It’s important to note – these marinating tips are what I like, what my family has grown to love over time. I would encourage you to play with the recipe’s and make them your own. What I give you is the basics – you get to add a touch of lime here, basil there and your own creativity.
Lets start if off with some basics:
1. Contact is the key – the more surface area that can absorb the marinade is essential:
- If you use a large chunk of meat it will only penetrate so far.
- By cutting the meat into individual service pieces you increase the overall surface that can intake some of that goodness.
- Cut it flat, place in a heavy zip top bag and squeeze all the air out and turn it often so the marinade gets an equal coat.
2. Don’t over do it – Remember not everything needs to be in the refrigerator overnight!:
- Poultry, seafood are not complex meat fibers and if you marinate them for the same time that you do a skirt steak, it will be mush or worse shoe leather.
- 30 minutes to 1 hour is usually enough time to marinate chicken.
3. Marinades the voodo they do!:
Depending on the type of meat you are using, it may need some help to bring it to an acceptable tenderness. Some plants and acids can break down the muscle and connective tissues in meats. You might be familiar with some cultures wrapping meats in papaya leaves, banana leaves etc. There is a school of thought that there is an enzyme in the plant leaves and when it comes into contact with meat it helps break it down. Down side, this can rob the meat of all the juice and can result in a drier meat.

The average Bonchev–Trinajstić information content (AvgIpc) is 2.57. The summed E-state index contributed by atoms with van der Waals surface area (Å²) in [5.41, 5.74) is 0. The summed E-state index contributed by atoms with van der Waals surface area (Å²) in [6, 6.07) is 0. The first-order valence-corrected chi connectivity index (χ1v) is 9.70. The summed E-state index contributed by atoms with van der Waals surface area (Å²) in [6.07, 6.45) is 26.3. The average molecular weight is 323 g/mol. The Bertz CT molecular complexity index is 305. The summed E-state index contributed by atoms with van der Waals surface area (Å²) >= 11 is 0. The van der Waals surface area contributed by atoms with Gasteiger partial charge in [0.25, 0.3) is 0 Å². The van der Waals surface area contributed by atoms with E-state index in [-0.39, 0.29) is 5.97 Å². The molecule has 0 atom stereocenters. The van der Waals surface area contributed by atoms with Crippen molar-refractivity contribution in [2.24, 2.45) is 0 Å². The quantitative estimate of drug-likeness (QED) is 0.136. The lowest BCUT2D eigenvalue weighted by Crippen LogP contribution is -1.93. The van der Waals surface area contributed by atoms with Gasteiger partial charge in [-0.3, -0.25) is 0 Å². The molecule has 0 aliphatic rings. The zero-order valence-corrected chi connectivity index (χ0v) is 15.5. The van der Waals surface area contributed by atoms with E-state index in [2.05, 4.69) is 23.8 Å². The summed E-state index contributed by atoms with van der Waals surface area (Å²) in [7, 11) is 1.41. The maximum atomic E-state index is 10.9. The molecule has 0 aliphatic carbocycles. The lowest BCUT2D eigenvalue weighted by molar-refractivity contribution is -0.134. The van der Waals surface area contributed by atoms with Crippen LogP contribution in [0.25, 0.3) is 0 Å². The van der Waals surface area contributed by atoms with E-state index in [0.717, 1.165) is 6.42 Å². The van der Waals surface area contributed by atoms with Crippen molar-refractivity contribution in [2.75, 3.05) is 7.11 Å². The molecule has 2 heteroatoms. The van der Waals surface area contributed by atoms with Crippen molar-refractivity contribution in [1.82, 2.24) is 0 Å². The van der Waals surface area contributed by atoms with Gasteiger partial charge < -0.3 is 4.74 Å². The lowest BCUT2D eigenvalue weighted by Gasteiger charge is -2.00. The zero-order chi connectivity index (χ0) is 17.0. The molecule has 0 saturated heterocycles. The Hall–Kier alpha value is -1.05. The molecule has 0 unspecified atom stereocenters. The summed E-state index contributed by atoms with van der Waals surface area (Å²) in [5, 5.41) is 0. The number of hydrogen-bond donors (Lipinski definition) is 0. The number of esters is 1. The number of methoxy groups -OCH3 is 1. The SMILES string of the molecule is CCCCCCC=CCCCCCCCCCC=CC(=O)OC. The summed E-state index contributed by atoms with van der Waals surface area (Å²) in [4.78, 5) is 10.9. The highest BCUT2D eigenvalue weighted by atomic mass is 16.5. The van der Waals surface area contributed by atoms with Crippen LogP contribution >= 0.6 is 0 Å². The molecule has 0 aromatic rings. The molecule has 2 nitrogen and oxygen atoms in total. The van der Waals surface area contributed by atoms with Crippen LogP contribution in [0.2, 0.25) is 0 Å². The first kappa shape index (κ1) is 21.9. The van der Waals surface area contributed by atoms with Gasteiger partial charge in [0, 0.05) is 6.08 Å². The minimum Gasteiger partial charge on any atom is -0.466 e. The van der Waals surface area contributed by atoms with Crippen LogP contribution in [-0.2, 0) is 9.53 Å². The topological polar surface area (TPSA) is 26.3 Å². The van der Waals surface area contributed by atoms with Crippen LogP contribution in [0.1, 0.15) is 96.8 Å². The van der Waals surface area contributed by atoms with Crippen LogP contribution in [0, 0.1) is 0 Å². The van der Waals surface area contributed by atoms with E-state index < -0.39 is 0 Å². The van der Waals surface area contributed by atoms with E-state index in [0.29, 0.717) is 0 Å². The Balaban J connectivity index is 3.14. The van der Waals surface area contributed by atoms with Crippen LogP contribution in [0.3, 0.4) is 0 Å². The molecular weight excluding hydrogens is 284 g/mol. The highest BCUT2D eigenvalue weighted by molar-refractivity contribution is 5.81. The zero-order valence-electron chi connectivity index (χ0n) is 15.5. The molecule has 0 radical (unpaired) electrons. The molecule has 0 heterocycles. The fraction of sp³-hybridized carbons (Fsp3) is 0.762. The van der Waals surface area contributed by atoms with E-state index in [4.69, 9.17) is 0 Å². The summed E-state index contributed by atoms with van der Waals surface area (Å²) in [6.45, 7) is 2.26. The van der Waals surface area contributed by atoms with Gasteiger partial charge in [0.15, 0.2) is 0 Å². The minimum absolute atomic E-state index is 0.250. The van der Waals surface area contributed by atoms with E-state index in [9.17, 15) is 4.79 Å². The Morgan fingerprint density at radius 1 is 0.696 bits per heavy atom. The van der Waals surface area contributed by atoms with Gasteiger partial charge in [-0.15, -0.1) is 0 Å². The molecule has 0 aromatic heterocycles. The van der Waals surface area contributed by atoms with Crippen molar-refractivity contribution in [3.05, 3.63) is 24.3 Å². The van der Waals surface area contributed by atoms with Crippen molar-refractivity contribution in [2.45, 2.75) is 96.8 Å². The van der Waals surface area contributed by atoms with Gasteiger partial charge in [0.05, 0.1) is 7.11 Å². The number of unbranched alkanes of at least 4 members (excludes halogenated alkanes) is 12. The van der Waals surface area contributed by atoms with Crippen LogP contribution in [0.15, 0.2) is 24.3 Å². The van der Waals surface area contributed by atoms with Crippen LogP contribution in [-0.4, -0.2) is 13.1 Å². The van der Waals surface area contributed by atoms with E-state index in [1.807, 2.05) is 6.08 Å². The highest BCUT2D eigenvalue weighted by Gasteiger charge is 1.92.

Keep your meat cold – it serves no purpose to let meat sit in a marinade at room temperature – refrigeration is always needed to avoid the growth of harmful bacteria. Only let the meat come to room temperature before cooking.
4. Marinade for flavor:
Marinades use a base – and many use acids as a way to tenderize and provide flavor. Acids like citrus juices, pineapple, yogurt, buttermilk (think southern fried chicken) and wine provide that tenderizing by relaxing the muscle fiber. They also lend great flavor to the end product.
Use Extra-virgin olive oil – some say there are some health benefits. I say that by using this oil in the marinade you have a naturally non-stick piece of meat – and you can reduce the overall amount of oil on the grill and it brings some excellent flavor to the pool.
Dry marinades or rubs (recipes are in our seasoning sections) are generally used to enhance flavor – however some of the herbs and spices when mixed with an oil can add some additional tenderizing side effects. I find these work best when are used in grilling, pan-fry’s or broiling.
In our equipment section we encourage choosing mixing and cooking products that are free of aluminum. Why? Well, there are chemical reactions between many acid based marinades and the vessel you might choose to do the marinade. These reactions bring a nasty funk to the food and can discolor the food. Remember – Nature has her own way to help speed marination – combine the group below with some different herbs and you have a party on your hands:
5. Left over marinades:
Left over marinades can be used (unlike brines) however, you must first cook it. If you were not to cook it you run the risk to become very sick due to its time it was in contact with the raw food it was marinating. Once cooked, you can use the reduction for a nice basting liquid. sauce. Here are my rules:
Cook for at least 5 minutes after coming to the boiling point
We hope that these few – but simple tricks will help you get your grub on and get you marinating your meat!